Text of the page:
A fund manager from Chennai also wrote in to say that no information was available with the Madras Stock Exchange when he checked for it. I then checked DSQ’s website. It says nothing about the acquisition or the increase in capital, even though the site is updated until April this year. There is no mention of Fortuna Technologies at all. Instead, right until April 2001, there are press clippings about its negotiations and re-negotiations with San Vision Technologies of the US. It is now that the Fortuna Technologies acquisition gets really intriguing.
Firstly, Fortuna is not a San Jose-based company, as claimed by Dalmia but in Sunnyvale, California. Secondly, a decision to issue 1.5 crore shares on preferential/private placement basis to certain Overseas Corporate Bodies (OCBs) was made at a board meeting on November 10,. Then at an extraordinary general meeting on December 11, , shareholder approval was sought for the acquisition of Fortuna Technologies Inc. by issuing 1.4 crore shares. Subsequently, the company announced to its board of directors at a meeting on January 12, 2001, that 1.40 crore shares had been allotted at Rs 675 each, in dematerialised form to three Mauritius based companies —Technology Trust (60 lakh shares), Softee Corporation (40 lakh shares) and New Vision Investments (40 lakh shares). These shares bore the distinctive numbers 33250001-47250000. The distinctive numbers are important because the mystery now begins to deepen. It is not clear if these companies in turn owned Fortuna Technologies or how Fortuna was ever acquired, but the allotment itself is curious.
DSQsoft, armed with an auditors’ certificate confirming the allotment, informed the National Share Depository Ltd (NSDL) that shares bearing the distinctive number mentioned should be credited to the three Mauritius-based companies’ accounts. NSDL in turn said that the shares could be credited only after DSQsoft receives in-principal listing approval from all its stock exchanges.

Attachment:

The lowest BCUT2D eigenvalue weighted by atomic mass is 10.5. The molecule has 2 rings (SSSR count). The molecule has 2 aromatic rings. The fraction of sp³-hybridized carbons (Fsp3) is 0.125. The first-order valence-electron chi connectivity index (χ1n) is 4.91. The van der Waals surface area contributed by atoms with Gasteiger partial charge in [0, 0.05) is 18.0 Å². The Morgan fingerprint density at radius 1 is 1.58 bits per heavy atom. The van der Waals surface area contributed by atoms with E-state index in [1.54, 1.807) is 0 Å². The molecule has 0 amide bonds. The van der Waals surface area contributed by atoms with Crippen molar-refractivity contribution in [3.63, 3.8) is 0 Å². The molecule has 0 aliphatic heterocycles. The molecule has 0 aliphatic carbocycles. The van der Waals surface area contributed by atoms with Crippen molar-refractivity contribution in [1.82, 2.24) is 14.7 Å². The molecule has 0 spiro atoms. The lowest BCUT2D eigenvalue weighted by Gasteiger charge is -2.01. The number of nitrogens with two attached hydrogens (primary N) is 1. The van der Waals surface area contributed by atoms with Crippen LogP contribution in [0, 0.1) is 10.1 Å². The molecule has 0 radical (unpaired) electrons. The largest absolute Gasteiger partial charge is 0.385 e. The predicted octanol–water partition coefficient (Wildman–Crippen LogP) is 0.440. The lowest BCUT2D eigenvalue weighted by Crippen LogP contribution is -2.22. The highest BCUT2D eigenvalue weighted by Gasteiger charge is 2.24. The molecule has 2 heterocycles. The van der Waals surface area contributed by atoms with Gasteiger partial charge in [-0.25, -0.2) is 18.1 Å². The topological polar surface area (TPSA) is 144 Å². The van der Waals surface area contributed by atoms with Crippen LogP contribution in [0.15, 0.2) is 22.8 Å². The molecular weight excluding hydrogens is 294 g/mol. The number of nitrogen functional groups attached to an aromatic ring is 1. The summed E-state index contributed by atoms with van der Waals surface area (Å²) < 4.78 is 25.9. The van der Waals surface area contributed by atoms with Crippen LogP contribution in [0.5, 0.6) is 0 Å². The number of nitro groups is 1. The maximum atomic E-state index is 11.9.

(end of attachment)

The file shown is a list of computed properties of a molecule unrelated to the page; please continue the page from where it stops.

At this stage, on May 28, 2001, the CSE which probably received a listing application form DSQ wrote to all exchanges stating that they had received 10 lakh equity shares in physical form bearing the distinctive numbers 43250001-44250000 from one of the defaulting members against his payment liability. Since these are within the band of numbers allegedly issued to the Mauritius-based companies, it would appear that DSQ has issued at least some shares with the same distinctive numbers twice — once in physical form to some Kolkata brokers and a second time to the Mauritius-based companies.
The question is, has DSQ been printing share certificates to bailout Kolkata brokers who had lost due to excessive speculation in its shares? How much of this was Dinesh Dalmia’s responsibility? Also, are the 13.3 lakh shares purchased by UTI from broker Dinesh Singhania (through the CSE) in the same distinctive number band? And finally, why is Dinesh Singhania so adamantly reluctant to part with information? Clearly the DCA has its job cut out for it. But Sebi also needs to investigate DSQsoft’s compliance with listing requirements, the number of shares that it owns and has issued and finally its failure to comply with Clause 40A of the listing agreement under which is has to provide a list of shareholders owning more than 15 per cent of the capital and the exact holding of the promoters.